The cleanup project was expected to cost $6.1 billion over 10 years…In the spring of 1988, MWRA [Massachusetts Water Resources Authority] selected Kaiser Engineers, Inc., as its project manager. Kaiser was to be primarily in charge of managing and supervising construction activity. Kaiser also was to advise MWRA on the development of a labor relations policy that would maintain worksite harmony, labor-management peace, and overall stability throughout the duration of the project. To that end, Kaiser suggested to MWRA that Kaiser be permitted to negotiate an agreement with the Building and Construction Trades Council and affiliated organizations (BCTC) that would assure labor stability over the life of the project…MWRA accepted Kaiser’s suggestion, and Kaiser accordingly proceeded to negotiate the Boston Harbor Wastewater Treatment Facilities Project Labor Agreement.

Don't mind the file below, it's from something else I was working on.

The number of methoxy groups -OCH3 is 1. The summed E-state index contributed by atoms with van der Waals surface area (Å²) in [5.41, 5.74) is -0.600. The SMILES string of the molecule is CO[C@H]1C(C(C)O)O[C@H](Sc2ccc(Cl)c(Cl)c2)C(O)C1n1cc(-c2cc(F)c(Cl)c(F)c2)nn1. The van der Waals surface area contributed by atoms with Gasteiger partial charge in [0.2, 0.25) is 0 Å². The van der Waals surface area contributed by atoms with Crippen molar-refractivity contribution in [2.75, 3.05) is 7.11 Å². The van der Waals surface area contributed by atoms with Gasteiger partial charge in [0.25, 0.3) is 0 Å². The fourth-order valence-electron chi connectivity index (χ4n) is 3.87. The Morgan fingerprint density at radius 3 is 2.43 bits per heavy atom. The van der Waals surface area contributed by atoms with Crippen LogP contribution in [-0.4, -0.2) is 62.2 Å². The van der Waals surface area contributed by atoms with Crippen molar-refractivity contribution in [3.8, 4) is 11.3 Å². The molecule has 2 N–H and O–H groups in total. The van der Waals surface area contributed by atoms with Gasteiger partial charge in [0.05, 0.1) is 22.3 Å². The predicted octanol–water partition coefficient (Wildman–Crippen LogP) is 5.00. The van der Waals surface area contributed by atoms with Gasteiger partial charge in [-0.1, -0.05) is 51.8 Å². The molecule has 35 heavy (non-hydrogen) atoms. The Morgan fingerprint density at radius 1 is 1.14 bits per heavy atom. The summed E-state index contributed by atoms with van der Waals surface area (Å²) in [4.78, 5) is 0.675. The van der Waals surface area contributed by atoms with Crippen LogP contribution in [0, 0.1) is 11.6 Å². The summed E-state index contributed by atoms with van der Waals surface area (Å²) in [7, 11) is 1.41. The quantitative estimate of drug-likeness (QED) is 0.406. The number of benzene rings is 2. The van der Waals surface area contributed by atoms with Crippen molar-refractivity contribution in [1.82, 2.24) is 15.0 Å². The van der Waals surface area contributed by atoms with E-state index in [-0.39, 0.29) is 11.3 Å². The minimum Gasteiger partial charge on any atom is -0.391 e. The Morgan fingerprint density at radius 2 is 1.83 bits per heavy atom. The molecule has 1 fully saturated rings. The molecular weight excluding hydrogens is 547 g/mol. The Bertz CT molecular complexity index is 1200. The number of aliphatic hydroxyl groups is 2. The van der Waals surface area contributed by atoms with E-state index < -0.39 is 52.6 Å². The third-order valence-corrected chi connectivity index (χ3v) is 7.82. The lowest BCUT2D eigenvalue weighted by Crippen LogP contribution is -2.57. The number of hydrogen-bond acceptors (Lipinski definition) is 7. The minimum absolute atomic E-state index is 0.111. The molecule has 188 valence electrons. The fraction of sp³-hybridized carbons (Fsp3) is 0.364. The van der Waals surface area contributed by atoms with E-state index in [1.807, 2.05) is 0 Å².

And the U.S. Ninth Circuit Court of Appeals weighed in with a decision on October 28, 1998 about the legality of a Project Labor Agreement imposed by the Metropolitan Water District of Southern California (MWD). Once again, notice the size of the projects and the rationale for the PLA:

MWD determined that it would construct the Eastside Reservoir Project, which will expand water storage capacity for the area it serves. The cost of that project will be in the neighborhood of two billion dollars. It will, obviously, require large numbers of companies and laborers to bring it to completion. MWD also decided to construct the Inland Feeder Project, which is a water distribution pipeline that will cost about one billion dollars. In an attempt to assure a good measure of labor harmony, MWD pursued the negotiation of the PLAs with a number of unions.

Times have changed. Now, watch a few excerpts from this video of the April 10, 2012 Duarte City Council meeting at 25:00 and at 32:05:

Duarte (California) City Council Meeting – April 10, 2012 – PLA Policy Discussion